Due Credit: Artists & Writers In Comics

Lupacchino Supergirl

Well this conversation has come up many times in the past, I have no doubt it will continue to be a conversation had by many.  I’m of course talking about the lack of recognition given to artists by many news outlets, whether they be conducting interviews, writing reviews or discussing previews.  Often artists are excluded from this side of comics completely, something I can’t seem to wrap my head around at all.  I get why people are so invested in the writing side, without writers we wouldn’t have comics.  But without artists, you guessed it, we wouldn’t have comics.  I don’t want to diminish anyone’s efforts in making comics, there’s a huge amount of talent in all corners of the industry, even those not published on paper.  Hell, go take a look on DeviantArt, there’s a phenomenal amount of talent on there and a lot of those guys and girls can write some damn fine stories too.

The reason I’m delving into this one myself is the topic came up again on Twitter a few days ago after a tweet from Declan Shalvey showed some shocking statistics.  Have a look.

My order of preference from these choices would be Artist, Writer, Price, Star Character, Overall Importance to Universe, Publisher, Issue Number, Other.  What the hell is “other” anyway?  And how in the world is this ranked higher than artist?!  Now, I have no idea how far stretching this questionnaire was, for all I know they could have asked fifty people or five thousand people, I don’t know but it seems odd.  Comics are, after all, a visual medium and how good that visual aspect is done is surely extremely important.  Every aspect of that visual side needs to hit the right notes to go along with the story, we’re not just talking about incredible pencillers here, top quality inkers and colourists are just as important to the overall equation.  Everyone involved in a comic has a job to do, an equally important job and a comic can live or die based on how well any one of these folks are doing their job.  For me, poor art is a huge turn off for a comics, you could have Grant Morrison, Mark Waid or Ron Marz write a perfect story but you put a shitty artist on it and I’m not buying it.  On the complete flip side, you could get a hack writer to knock out any old rubbish and put someone like Mahmud Asrar or Emanuela Lupacchino on it and you’d better believe I’d be picking it up.  That’s just how I am, I’ll follow artists on to books I wouldn’t normally consider buying but if a writer moves to a book of the same type I’d more than likely skip it.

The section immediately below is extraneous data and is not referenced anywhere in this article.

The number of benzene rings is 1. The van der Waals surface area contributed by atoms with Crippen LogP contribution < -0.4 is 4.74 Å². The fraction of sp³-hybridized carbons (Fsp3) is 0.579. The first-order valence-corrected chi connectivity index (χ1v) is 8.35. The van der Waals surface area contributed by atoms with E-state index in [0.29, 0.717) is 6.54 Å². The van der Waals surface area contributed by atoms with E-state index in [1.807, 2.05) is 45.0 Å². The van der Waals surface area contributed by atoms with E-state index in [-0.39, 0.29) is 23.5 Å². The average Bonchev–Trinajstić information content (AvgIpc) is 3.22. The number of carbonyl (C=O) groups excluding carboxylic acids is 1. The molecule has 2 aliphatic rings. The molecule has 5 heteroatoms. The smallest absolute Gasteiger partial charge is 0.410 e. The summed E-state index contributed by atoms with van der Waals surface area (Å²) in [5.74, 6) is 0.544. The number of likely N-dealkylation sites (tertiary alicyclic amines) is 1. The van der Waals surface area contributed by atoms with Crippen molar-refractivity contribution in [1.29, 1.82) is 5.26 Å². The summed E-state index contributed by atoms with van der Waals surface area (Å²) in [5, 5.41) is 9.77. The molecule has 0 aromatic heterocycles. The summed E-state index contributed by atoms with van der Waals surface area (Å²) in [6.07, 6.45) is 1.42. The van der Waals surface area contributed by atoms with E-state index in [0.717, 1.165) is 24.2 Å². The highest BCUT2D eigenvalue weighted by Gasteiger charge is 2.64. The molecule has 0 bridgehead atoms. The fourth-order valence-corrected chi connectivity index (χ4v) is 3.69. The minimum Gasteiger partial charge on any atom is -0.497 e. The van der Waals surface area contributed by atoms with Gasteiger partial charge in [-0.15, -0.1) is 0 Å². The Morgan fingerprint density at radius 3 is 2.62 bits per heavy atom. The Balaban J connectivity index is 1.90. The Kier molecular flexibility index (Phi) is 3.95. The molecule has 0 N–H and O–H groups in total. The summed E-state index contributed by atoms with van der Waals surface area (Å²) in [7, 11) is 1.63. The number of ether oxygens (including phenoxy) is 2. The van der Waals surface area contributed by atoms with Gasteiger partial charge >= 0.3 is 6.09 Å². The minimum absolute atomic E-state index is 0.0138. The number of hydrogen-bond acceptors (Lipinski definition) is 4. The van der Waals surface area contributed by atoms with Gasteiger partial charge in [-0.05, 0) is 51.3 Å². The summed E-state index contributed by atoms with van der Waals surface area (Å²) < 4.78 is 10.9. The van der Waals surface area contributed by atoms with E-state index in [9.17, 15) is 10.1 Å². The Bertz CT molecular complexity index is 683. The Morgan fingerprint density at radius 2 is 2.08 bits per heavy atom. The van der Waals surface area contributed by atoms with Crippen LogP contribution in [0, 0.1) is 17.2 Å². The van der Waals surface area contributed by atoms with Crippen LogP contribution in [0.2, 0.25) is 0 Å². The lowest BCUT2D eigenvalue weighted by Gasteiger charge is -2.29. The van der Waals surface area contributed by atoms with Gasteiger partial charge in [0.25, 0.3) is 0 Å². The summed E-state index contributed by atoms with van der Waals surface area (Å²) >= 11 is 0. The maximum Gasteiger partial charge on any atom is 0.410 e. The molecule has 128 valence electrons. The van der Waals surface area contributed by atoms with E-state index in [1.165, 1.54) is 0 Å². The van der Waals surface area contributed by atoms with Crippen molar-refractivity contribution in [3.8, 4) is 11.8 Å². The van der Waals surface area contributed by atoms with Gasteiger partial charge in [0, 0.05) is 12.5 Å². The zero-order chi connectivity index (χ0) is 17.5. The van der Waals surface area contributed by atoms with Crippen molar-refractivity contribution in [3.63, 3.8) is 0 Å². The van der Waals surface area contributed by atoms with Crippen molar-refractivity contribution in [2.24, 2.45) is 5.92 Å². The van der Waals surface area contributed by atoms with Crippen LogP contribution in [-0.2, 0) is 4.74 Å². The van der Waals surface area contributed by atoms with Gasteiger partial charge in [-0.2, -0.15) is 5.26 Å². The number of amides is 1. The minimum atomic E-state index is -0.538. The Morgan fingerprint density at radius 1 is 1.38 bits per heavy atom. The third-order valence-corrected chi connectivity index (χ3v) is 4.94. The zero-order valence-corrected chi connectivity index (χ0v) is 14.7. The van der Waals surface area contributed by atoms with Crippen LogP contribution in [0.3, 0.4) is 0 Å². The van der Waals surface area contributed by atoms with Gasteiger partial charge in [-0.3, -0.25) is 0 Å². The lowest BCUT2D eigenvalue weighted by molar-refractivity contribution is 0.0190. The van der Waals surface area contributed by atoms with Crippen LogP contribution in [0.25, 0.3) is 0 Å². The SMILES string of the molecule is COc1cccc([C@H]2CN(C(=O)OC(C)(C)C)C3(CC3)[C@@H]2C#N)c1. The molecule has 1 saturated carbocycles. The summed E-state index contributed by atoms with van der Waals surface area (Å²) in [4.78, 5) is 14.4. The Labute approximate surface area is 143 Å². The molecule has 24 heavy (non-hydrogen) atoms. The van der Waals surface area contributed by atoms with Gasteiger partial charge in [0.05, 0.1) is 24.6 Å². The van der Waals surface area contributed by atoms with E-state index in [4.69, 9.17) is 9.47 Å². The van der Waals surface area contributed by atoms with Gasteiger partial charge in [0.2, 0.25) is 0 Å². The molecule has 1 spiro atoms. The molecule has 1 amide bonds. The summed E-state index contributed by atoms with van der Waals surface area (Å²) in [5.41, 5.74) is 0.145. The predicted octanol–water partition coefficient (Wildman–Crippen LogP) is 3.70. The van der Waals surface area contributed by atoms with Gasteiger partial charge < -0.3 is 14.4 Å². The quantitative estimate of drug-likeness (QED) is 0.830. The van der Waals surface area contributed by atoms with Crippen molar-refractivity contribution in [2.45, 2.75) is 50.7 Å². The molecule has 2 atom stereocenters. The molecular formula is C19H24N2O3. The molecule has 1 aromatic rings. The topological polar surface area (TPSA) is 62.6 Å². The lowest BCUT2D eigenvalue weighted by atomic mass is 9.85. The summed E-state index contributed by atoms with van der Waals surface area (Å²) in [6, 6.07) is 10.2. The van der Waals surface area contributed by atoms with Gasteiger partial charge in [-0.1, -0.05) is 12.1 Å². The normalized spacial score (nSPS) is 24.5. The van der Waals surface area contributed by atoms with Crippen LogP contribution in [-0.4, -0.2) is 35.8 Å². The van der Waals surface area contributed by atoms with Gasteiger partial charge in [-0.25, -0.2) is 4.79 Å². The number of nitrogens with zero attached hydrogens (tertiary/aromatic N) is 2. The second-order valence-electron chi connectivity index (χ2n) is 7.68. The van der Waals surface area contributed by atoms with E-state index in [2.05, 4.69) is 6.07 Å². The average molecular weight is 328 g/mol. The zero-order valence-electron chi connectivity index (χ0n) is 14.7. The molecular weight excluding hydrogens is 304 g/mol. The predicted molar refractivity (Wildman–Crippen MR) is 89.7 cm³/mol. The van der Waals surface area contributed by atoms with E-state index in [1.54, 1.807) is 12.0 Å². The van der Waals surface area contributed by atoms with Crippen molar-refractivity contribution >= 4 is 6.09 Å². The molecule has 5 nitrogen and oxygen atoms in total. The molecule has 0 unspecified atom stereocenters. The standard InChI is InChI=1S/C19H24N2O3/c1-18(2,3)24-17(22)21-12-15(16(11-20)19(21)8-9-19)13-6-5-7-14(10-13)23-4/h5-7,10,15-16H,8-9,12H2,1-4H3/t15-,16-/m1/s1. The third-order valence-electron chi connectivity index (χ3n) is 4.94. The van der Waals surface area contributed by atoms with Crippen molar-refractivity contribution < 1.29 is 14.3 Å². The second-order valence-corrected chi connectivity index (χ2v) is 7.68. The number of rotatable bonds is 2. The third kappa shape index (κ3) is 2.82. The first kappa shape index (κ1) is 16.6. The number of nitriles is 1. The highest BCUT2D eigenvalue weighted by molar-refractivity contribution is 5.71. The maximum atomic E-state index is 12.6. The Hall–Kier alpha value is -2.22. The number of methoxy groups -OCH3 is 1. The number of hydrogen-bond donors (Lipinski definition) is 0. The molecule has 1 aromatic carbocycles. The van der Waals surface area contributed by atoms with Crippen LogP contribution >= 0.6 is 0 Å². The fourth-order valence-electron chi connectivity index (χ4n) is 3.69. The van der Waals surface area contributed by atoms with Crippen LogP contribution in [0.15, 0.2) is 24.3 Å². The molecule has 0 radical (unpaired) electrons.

Now, as far as my preferences go, there is one exception to the order above, that being any book featuring Supergirl is an instant sell for me but outside of her, the art team is pretty much the most important thing for me.  When DC relaunched Suicide Squad and “New Suicide Squad” a year ago I picked up the first issue after flicking through the book in my local store and seeing the work of the art team, Jeremy Roberts and Blond.  I was impressed and while unfamiliar with Sean Ryan as a writer I went in for it anyway, based purely on the art.

Roberts Suicide Squad